Like one of its toys, Hasbro (NYSE: HAS) is transforming itself from a beaten-down cyclical into a highflier. Last year, shares of most toy makers were feeling the twin impacts of a gloomy economic forecast and toy recallscares led by Mattel (NYSE: MAT) and RC2 (Nasdaq: RCRC). However, since the beginning of this year, Hasbro has added more than 30% to its share price, mirroring rebounds by competitors LeapFrog Enterprises (NYSE: LF) and JAKKS Pacific (Nasdaq: JAKK).

Hasbro's first-quarter results were largely better than anticipated, primarily thanks to strength in the Transformers line, which benefited from a new animated TV series. Compared to last year, Hasbro's revenue grew 13% -- only 9% without the foreign-exchange benefit. Net earnings rose 14% to $37.5 million, but share repurchases popped per-share earnings past 31%, to $0.25 per share.

Buying back shares is just one way this company is managing itself well. While headlines will focus on the hot toy of the moment, usually following a new film release or the approach of the holiday toy season, many of Hasbro's products are mature moneymakers. The company generates a significant amount of steady cash, which it uses to repurchase shares (it bought back $156 million during the quarter), pay dividends (it just raised its quarterly dividend 25% to $0.20) and make strategic acquisitions.

Some investors will focus on the upcoming Iron Man, Indiana Jones, and Incredible Hulk movies for short-lived excitement. As a longer-term-oriented investor, I am interested in things like the timeless, predictable fun you get with board games. This quarter, Hasbro finalized the purchase of privately held Cranium. The company quickly moved to cut costs, reducing Cranium's headcount and eliminating overhead, adding the game to its established and profitable board-game portfolio.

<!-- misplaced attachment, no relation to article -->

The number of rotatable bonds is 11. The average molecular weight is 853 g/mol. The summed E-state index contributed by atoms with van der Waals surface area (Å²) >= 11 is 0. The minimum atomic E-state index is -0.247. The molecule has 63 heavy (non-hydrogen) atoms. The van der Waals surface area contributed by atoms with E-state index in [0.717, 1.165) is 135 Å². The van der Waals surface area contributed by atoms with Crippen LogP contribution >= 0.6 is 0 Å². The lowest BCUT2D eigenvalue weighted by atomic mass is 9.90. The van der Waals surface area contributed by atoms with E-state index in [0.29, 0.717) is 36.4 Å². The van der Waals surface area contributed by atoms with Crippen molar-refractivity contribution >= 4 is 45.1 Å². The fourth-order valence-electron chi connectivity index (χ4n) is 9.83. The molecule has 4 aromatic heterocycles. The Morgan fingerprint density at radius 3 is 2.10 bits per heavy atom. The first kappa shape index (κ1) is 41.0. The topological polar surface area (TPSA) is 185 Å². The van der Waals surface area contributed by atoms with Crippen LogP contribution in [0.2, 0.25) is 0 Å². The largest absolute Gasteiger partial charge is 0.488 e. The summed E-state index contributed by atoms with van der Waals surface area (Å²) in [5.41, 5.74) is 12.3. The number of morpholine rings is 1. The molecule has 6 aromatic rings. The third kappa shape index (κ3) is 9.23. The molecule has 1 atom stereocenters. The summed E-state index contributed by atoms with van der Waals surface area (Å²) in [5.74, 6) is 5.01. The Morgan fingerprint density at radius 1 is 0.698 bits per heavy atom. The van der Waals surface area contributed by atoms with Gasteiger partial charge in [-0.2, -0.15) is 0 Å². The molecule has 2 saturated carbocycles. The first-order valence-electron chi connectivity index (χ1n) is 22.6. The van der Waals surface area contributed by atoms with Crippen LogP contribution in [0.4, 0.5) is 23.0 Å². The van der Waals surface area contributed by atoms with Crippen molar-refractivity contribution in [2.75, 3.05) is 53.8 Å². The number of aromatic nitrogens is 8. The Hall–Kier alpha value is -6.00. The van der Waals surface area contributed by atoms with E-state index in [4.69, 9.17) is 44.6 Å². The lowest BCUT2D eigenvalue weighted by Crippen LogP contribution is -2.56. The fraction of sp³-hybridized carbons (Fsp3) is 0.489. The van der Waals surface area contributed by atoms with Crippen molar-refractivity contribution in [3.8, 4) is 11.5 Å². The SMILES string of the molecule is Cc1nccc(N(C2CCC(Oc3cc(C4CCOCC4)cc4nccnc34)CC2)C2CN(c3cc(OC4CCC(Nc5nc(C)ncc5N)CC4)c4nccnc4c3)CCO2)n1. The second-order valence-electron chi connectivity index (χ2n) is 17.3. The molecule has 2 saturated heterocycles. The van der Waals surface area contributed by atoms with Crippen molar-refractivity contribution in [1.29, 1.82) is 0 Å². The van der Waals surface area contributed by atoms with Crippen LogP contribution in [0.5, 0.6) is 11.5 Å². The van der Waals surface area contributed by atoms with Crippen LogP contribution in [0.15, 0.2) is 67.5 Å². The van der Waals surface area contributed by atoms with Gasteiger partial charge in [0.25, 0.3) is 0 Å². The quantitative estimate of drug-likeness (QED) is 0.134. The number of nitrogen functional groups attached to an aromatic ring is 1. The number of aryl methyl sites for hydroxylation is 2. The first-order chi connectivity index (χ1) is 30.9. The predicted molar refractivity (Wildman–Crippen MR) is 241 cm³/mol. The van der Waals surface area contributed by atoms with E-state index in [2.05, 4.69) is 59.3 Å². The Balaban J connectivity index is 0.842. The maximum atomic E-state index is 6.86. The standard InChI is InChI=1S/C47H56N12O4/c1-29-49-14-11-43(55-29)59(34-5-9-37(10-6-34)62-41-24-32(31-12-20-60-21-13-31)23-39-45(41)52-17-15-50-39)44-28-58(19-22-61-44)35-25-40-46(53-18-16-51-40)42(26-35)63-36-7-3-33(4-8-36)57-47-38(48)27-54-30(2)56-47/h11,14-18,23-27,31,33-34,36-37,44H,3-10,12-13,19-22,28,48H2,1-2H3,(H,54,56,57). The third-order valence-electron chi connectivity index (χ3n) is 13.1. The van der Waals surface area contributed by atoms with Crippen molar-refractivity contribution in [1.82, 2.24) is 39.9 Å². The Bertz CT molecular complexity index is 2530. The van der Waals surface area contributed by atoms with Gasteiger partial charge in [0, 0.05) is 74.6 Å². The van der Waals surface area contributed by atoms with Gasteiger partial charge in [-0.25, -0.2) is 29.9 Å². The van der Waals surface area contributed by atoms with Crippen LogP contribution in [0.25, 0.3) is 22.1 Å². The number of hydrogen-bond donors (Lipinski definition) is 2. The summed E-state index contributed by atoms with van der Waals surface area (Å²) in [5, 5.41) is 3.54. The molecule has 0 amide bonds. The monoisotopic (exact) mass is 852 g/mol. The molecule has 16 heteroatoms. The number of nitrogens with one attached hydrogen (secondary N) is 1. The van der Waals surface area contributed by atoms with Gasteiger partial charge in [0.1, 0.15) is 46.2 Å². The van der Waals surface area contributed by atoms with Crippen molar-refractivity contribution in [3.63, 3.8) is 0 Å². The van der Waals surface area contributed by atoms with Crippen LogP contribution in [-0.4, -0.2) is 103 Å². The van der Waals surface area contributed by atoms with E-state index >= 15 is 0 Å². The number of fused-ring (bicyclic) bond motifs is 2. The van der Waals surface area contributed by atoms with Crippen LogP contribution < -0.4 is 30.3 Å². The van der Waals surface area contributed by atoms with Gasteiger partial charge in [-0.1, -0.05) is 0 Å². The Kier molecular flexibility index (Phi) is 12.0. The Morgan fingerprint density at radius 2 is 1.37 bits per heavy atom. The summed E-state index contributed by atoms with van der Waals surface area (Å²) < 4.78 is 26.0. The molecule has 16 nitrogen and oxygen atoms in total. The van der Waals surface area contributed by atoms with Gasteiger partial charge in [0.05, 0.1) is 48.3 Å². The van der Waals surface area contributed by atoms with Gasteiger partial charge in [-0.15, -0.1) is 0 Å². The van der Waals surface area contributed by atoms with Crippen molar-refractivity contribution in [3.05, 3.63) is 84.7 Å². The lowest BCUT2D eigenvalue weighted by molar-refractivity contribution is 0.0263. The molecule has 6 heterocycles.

Similarly, the company acquired the global rights to Trivial Pursuit, essentially buying out the royalty stream it was paying, securing the brand from being acquired by a competitor, and opening up new possibilities for the brand such as digitalization. Hasbro is also developing a Trivial Pursuit game show for television. While it expects the show itself to break even, Hasbro hopes the series will significantly boost sales of the games, especially if it can launch international versions of the TV series.

The stable cash flows these products supply are unlikely to deliver spectacular growth. However, they allow Hasbro to borrow relatively cheaply, or even self-finance initiatives that do possess higher growth potential. This model should give Hasbro more consistent and visible earnings, supporting a valuation multiple possibly even greater than its current level, and certainly larger than its peers'.

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Fool contributor Steven Renaldi is reluctantly learning to share his toys. He does not own shares of any company mentioned. The Fool has a disclosure policy.